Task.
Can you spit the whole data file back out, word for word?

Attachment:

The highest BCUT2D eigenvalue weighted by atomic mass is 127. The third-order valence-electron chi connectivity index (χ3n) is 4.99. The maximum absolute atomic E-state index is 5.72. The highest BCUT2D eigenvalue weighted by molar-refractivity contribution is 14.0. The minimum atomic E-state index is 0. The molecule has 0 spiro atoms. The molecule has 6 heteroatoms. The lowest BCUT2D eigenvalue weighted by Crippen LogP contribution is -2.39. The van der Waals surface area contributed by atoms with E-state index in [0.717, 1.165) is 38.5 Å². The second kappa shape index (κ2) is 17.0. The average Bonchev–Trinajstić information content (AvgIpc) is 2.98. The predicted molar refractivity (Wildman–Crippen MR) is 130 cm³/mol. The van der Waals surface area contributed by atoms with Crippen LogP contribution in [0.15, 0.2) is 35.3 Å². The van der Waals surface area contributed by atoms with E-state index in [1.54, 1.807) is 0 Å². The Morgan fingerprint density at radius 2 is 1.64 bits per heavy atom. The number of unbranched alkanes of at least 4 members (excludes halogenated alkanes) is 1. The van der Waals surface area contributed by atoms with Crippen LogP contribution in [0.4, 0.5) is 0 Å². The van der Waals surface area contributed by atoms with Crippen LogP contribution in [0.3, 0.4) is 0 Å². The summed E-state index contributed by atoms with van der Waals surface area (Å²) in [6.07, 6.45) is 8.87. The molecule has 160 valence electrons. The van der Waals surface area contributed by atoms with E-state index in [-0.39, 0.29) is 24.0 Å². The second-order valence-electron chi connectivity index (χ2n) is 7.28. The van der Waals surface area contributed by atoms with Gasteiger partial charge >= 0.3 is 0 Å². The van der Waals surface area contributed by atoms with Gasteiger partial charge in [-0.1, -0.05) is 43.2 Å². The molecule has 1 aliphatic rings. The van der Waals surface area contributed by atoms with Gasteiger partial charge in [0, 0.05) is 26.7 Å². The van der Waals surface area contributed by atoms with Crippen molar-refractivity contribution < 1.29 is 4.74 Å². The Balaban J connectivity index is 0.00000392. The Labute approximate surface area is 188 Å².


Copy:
The highest BCUT2D eigenvalue weighted by atomic mass is 127. The third-order valence-electron chi connectivity index (χ3n) is 4.99. The maximum absolute atomic E-state index is 5.72. The highest BCUT2D eigenvalue weighted by molar-refractivity contribution is 14.0. The minimum atomic E-state index is 0. The molecule has 0 spiro atoms. The molecule has 6 heteroatoms. The lowest BCUT2D eigenvalue weighted by Crippen LogP contribution is -2.39. The van der Waals surface area contributed by atoms with E-state index in [0.717, 1.165) is 38.5 Å². The second kappa shape index (κ2) is 17.0. The average Bonchev–Trinajstić information content (AvgIpc) is 2.98. The predicted molar refractivity (Wildman–Crippen MR) is 130 cm³/mol. The van der Waals surface area contributed by atoms with Crippen LogP contribution in [0.15, 0.2) is 35.3 Å². The van der Waals surface area contributed by atoms with E-state index in [1.54, 1.807) is 0 Å². The Morgan fingerprint density at radius 2 is 1.64 bits per heavy atom. The number of unbranched alkanes of at least 4 members (excludes halogenated alkanes) is 1. The van der Waals surface area contributed by atoms with Crippen LogP contribution in [0.4, 0.5) is 0 Å². The van der Waals surface area contributed by atoms with Crippen LogP contribution in [0.3, 0.4) is 0 Å². The summed E-state index contributed by atoms with van der Waals surface area (Å²) in [6.07, 6.45) is 8.87. The molecule has 160 valence electrons. The van der Waals surface area contributed by atoms with E-state index in [-0.39, 0.29) is 24.0 Å². The second-order valence-electron chi connectivity index (χ2n) is 7.28. The van der Waals surface area contributed by atoms with Gasteiger partial charge >= 0.3 is 0 Å². The van der Waals surface area contributed by atoms with Gasteiger partial charge in [-0.1, -0.05) is 43.2 Å². The molecule has 1 aliphatic rings. The van der Waals surface area contributed by atoms with Gasteiger partial charge in [0, 0.05) is 26.7 Å². The van der Waals surface area contributed by atoms with Crippen molar-refractivity contribution < 1.29 is 4.74 Å². The Balaban J connectivity index is 0.00000392. The Labute approximate surface area is 188 Å².